It was inevitable that I would eventually start a reef tank. I had grown up keeping fresh water fish for all their ease and cost, yet I was always drawn to the reef display at the LFS

Eventually came to reality and after much reading, pondering, and designing, I have built a reef system that I hope will be beautiful to look at, easy to maintain, operate quietly, and provide a healthy environment for both fish and corals.

In my quest to build a reef system, I found the web an invaluable source of information. In creating this site, I hope to share my successes and discoveries that will benefit anyone wishing to start a reef tank. Happy reefing!

Goal 1: Location. Location. Location.

For most people, A reef tank is very likely the single most beautiful "decoration" most people have in their homes. I wanted not only to add a highlight to the house, I wanted it be a bigger part of everyday life than just sitting along a wall in one of my rooms. I wanted it to alter my normal everyday experiences at home. I also wanted it to be in a place where visitors would be comfortable approaching to get a closeup. I wanted to be forced to walk by it a hundred times a day, and be able to peer into it without having to stoop. My answer was to build it into the wall in a central location (above the bar along the entrance to the kitchen) and taller then normal.

Goal 2: Quiet Tank.

Growing up one of the things you just "get used to" is that standard aquarium equipment and setups emit quite a bit of noise. While some find the hum "soothing" most of us put up with it competing with the sounds of the TV and nearby discussions. Water trickling, pumps humming. Air stones hissing. For me these sounds distract from the beauty that any tank provides not to mention complete with other things in the home like the TV or phone. I really think an aquarium should be seen, but not heard.

I set out to make a quiet fish tank. Absolutely quite. Without sacrificing on any the other things like water flow, air cooling, and a powerful skimmer, and efficiency. I don't have basement or a place for a "fish room" to hide all my noisy equipment. My system had to sit in the stand under the tank. A pretty standard setup.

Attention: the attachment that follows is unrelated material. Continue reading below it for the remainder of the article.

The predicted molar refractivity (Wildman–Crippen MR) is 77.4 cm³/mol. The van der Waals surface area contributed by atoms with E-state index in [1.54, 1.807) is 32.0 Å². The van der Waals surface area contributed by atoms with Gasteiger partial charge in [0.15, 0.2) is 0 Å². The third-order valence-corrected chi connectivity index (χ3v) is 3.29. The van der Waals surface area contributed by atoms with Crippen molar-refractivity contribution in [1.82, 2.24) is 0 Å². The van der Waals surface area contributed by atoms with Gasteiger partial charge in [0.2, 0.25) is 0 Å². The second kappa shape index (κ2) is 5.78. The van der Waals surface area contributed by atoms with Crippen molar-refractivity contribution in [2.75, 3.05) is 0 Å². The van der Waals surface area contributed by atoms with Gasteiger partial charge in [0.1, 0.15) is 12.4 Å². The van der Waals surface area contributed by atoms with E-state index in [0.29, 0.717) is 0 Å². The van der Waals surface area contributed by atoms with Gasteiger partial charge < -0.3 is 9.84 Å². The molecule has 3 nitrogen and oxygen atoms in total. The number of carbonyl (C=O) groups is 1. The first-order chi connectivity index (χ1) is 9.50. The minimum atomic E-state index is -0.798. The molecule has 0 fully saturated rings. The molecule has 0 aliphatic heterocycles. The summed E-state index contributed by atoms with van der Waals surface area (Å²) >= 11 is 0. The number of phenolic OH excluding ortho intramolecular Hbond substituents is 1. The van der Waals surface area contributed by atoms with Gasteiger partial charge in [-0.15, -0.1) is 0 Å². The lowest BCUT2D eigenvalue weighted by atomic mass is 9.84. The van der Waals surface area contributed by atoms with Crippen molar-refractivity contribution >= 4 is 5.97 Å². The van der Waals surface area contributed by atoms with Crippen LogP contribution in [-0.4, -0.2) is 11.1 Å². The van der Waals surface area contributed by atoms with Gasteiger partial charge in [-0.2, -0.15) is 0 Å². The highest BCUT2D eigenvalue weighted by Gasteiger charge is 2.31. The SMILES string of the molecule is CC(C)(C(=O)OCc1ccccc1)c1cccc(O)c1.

The answer to this quest was two fold. First minimize all the sounds generated by the system. Secondly keep the sounds from escaping. It's interesting to look at commercial aquarium stands. The all seem to have a huge open back. I doubt this is to aid in allowing plumbing routing options for the customer. It is more likely the result of a reduction in material to remain competitive. These stands do absolutely nothing to keep sound in. I realized I would have to design and build my own stand and make sure I designed the system so the sound couldn't escape.

Goal 3: Easy Maintenance.

If you are to succeed at keeping a reef tank healthy, you must stay motivated to do regular Maintenance, or you will fail. I was hoping that I could do a water change without getting water in your mouth, touching the water, finding a bucket, finding a siphon hose, worrying that something could overflow or leak. I also wanted to have clean spares for skimmer bodies and filters to make swap out replacement. And cleaning on your own time.

Goal 4: Keep it simple

I was hoping to create a system that would be stable and handle a little stress if I wasn't an angel at maintenence. If your fish aren't eating or your corals are dying and it's a struggle to keep the tank from going under - Or even if you can keep your tank in pristine condition, but can't have a life too, then you've got a problem. I didn't want a burden like that.

There are plenty of species of hardy corals and fish that that provide all the beauty and color that I am looking for. There is a huge selection in this area, and with proper aquascaping and placement, can create a beautiful environment.

This way I get to have a life, go on vacation, without being hog tied to the tank or always nervous that everything is ok.